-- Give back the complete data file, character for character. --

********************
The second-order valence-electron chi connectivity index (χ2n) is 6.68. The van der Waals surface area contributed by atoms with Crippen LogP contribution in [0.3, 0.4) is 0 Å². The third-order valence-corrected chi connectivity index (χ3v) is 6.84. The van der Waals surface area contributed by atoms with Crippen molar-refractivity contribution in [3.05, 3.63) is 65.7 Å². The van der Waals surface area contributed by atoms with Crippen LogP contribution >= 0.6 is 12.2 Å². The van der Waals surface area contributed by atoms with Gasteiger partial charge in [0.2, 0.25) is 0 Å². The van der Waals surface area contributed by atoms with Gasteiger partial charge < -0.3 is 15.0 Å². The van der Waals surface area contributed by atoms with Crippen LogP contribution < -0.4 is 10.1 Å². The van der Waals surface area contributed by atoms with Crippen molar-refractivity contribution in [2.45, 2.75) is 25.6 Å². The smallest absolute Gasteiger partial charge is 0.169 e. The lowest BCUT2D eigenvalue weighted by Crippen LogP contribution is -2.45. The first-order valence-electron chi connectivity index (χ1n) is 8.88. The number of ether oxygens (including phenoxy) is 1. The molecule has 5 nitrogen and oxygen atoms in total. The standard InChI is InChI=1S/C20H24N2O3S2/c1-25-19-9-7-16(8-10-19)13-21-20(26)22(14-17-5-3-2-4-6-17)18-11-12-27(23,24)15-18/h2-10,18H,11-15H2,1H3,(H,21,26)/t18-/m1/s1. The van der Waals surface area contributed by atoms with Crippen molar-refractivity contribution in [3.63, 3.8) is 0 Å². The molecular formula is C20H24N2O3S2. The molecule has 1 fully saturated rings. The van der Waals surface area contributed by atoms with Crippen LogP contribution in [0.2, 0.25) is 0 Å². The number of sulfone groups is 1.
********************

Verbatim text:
The second-order valence-electron chi connectivity index (χ2n) is 6.68. The van der Waals surface area contributed by atoms with Crippen LogP contribution in [0.3, 0.4) is 0 Å². The third-order valence-corrected chi connectivity index (χ3v) is 6.84. The van der Waals surface area contributed by atoms with Crippen molar-refractivity contribution in [3.05, 3.63) is 65.7 Å². The van der Waals surface area contributed by atoms with Crippen LogP contribution >= 0.6 is 12.2 Å². The van der Waals surface area contributed by atoms with Gasteiger partial charge in [0.2, 0.25) is 0 Å². The van der Waals surface area contributed by atoms with Gasteiger partial charge < -0.3 is 15.0 Å². The van der Waals surface area contributed by atoms with Crippen LogP contribution < -0.4 is 10.1 Å². The van der Waals surface area contributed by atoms with Crippen molar-refractivity contribution in [2.45, 2.75) is 25.6 Å². The smallest absolute Gasteiger partial charge is 0.169 e. The lowest BCUT2D eigenvalue weighted by Crippen LogP contribution is -2.45. The first-order valence-electron chi connectivity index (χ1n) is 8.88. The number of ether oxygens (including phenoxy) is 1. The molecule has 5 nitrogen and oxygen atoms in total. The standard InChI is InChI=1S/C20H24N2O3S2/c1-25-19-9-7-16(8-10-19)13-21-20(26)22(14-17-5-3-2-4-6-17)18-11-12-27(23,24)15-18/h2-10,18H,11-15H2,1H3,(H,21,26)/t18-/m1/s1. The van der Waals surface area contributed by atoms with Crippen molar-refractivity contribution in [3.63, 3.8) is 0 Å². The molecular formula is C20H24N2O3S2. The molecule has 1 fully saturated rings. The van der Waals surface area contributed by atoms with Crippen LogP contribution in [0.2, 0.25) is 0 Å². The number of sulfone groups is 1.